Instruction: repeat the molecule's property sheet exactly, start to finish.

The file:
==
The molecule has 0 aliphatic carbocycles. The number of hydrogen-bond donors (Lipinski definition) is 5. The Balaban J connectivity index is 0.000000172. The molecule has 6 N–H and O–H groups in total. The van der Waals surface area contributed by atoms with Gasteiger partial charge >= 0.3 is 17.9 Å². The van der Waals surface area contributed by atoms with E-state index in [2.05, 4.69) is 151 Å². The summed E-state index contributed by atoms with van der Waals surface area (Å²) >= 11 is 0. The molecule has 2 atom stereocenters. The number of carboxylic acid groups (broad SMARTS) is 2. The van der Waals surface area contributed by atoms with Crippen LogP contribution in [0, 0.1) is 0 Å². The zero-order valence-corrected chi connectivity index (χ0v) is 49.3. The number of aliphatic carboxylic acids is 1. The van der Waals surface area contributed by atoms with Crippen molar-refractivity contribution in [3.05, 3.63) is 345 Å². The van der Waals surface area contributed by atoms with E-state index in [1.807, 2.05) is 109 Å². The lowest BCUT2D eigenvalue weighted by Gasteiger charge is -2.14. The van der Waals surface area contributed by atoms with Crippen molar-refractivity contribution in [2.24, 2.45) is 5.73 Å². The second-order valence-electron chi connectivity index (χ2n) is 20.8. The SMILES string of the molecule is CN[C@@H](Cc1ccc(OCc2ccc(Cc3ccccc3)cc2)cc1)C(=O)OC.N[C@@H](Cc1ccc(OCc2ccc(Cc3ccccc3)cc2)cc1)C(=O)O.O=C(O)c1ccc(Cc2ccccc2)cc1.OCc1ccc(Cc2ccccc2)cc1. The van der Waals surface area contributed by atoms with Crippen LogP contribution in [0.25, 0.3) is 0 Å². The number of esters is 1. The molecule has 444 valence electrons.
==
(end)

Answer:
The molecule has 0 aliphatic carbocycles. The number of hydrogen-bond donors (Lipinski definition) is 5. The Balaban J connectivity index is 0.000000172. The molecule has 6 N–H and O–H groups in total. The van der Waals surface area contributed by atoms with Gasteiger partial charge >= 0.3 is 17.9 Å². The van der Waals surface area contributed by atoms with E-state index in [2.05, 4.69) is 151 Å². The summed E-state index contributed by atoms with van der Waals surface area (Å²) >= 11 is 0. The molecule has 2 atom stereocenters. The number of carboxylic acid groups (broad SMARTS) is 2. The van der Waals surface area contributed by atoms with Crippen LogP contribution in [0, 0.1) is 0 Å². The zero-order valence-corrected chi connectivity index (χ0v) is 49.3. The number of aliphatic carboxylic acids is 1. The van der Waals surface area contributed by atoms with Crippen molar-refractivity contribution in [3.05, 3.63) is 345 Å². The van der Waals surface area contributed by atoms with E-state index in [1.807, 2.05) is 109 Å². The lowest BCUT2D eigenvalue weighted by Gasteiger charge is -2.14. The van der Waals surface area contributed by atoms with Crippen molar-refractivity contribution in [2.24, 2.45) is 5.73 Å². The second-order valence-electron chi connectivity index (χ2n) is 20.8. The SMILES string of the molecule is CN[C@@H](Cc1ccc(OCc2ccc(Cc3ccccc3)cc2)cc1)C(=O)OC.N[C@@H](Cc1ccc(OCc2ccc(Cc3ccccc3)cc2)cc1)C(=O)O.O=C(O)c1ccc(Cc2ccccc2)cc1.OCc1ccc(Cc2ccccc2)cc1. The van der Waals surface area contributed by atoms with Crippen LogP contribution in [0.25, 0.3) is 0 Å². The number of esters is 1. The molecule has 444 valence electrons.